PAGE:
Fun and chaotic as a barrelful of monkeys, Slumber House is a series of installations in a flood damaged building next door to the Poissant Gallery in the West End. The former house/office/restaurant is due for major renovation, making its interior expendable and allowing the ten artists in the show to do as they please with the walls, floors and fixtures. Inevitably crowded and inconsistent, the uniformly casual ambiance of the show goes a long way towards minimizing its flaws. You can hardly expect perfection in a water-damaged ruin.
At the entrance, Paul Horn’s delightfully anachronistic haunted room is more appropriate to Halloween than Christmas, creating a mini time warp from one holiday season to another. Tiny skeletons hanging from the ceiling unify disparate piles of junk, some indigenous (piles of damp crumbling plasterboard and insulation) some specially installed. Each junk node sports a few more intense aggregations that are Horn’s works. Trashy and unresolved (I mean this in a good way), Horn’s troubling juxtapositions are, like the show, hit and miss: moments of odd poetry, like the severed finger/ frosted pine-cone diorama, and grotesque stupidity (also good), like the light-up Frankenstein hand, alternate with more expectable bad-boy paintings. With Horn’s work, you’ve got to take the baby and the bathwater for the sake of those not infrequent nuggets of mad genius.
Justin Kidd’s office is amazingly thorough; amid the chaos and destruction of the other installations, Kidd’s room is comparatively clean, dominated by a Volkswagen-sized industrial copy machine. The machine is new, so big and so vastly incongruous that it creates a wholly new sense of place: neither ruined dwelling nor art-student project, one wonders whether or not Kidd’s room is part of the show at all. The room is also furnished with a desk, a bookshelf and several of Kidd’s cardboard machines. The best parts continue the office metaphor begun so forcefully by the copy machine. Each drawer of the desk holds typical clutter, with just enough art-relevant material to suggest it is indeed part of the piece. Pens, phone book, catalog of contemporary Dutch artists, and an extensive file of uncollated zine pages, (no doubt copied on the machine nearby) give the sense that Kidd was hard at work on a zine project a moment ago, and left to get coffee. Or perhaps more than a moment ago: an unobtrusive paper cobweb is pasted carefully under one leg of the desk.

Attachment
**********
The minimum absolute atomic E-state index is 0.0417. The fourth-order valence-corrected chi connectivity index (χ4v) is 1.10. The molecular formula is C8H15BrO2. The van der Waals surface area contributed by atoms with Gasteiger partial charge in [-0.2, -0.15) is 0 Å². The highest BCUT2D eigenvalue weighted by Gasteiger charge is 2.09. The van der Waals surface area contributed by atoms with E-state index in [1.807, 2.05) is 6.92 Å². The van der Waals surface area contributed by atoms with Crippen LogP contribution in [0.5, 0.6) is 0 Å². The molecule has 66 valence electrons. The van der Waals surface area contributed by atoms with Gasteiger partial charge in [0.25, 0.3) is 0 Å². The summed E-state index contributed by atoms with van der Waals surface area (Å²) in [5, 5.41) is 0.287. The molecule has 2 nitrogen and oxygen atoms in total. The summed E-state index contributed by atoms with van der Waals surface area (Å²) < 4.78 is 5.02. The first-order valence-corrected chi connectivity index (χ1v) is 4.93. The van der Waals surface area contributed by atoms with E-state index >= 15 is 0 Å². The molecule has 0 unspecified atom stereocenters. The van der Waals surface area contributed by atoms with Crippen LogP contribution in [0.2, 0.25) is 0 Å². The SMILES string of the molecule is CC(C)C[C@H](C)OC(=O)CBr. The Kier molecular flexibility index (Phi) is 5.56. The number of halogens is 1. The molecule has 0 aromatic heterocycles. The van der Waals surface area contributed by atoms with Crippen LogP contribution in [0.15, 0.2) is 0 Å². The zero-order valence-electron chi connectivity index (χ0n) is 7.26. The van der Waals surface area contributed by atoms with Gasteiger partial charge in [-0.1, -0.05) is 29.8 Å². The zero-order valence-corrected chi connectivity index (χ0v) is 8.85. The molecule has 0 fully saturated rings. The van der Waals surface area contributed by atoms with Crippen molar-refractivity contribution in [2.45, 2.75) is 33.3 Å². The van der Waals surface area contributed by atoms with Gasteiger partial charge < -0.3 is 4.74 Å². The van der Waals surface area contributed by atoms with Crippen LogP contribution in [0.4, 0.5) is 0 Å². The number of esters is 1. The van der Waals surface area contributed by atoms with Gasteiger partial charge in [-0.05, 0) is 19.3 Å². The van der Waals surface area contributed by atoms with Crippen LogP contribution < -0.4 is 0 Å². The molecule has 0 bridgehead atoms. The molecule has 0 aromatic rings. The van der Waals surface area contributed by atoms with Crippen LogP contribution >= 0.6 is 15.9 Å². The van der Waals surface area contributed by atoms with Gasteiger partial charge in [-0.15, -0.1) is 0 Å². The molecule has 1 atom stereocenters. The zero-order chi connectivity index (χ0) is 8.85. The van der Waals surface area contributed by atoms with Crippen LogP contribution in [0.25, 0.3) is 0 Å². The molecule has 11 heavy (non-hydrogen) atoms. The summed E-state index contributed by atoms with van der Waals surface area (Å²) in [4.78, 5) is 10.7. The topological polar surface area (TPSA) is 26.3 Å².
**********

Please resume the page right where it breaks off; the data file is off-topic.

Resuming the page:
Brushing aside the black curtain that screened Kelly Pike’s room, I was suddenly the main event in a phantom boxing match. In a neat reversal of roles, I switched from viewer to viewed, and expected someone to pop up and punch me. The piece is weakened by transparent punching bags and a pair of cast plaster boxing gloves which hint at a ghostly opponent., but the startling shift from expecting to look at something to being looked at is powerful.
Eric Pearce’s If You get Lucky…, at the back of the kitchen, is underplayed. Lots of pennies stuck to a black cloth to form a heavy, metallic curtain. It was better the next day, when some of the coins began to fall off at random, littering the floor.
ewel Baird Gleeson’s Pink Bathroom had the macabre silliness of a teen horror flick, but only on the opening night, when an unidentified actress lay hidden in the cabinet above the tub, dangling a leg out the door and making bumping thumping noises. In the dim candlelight, clots of hair and dark goo stained the (pink) towels and the sink, creating a scene of melodramatic mayhem in the best haunted house tradition.
All images are courtesy the artists and Poissant Gallery.
Bill Davenport is an artist and writer from Houston, whose quirky objects have appeared in many shows everywhere.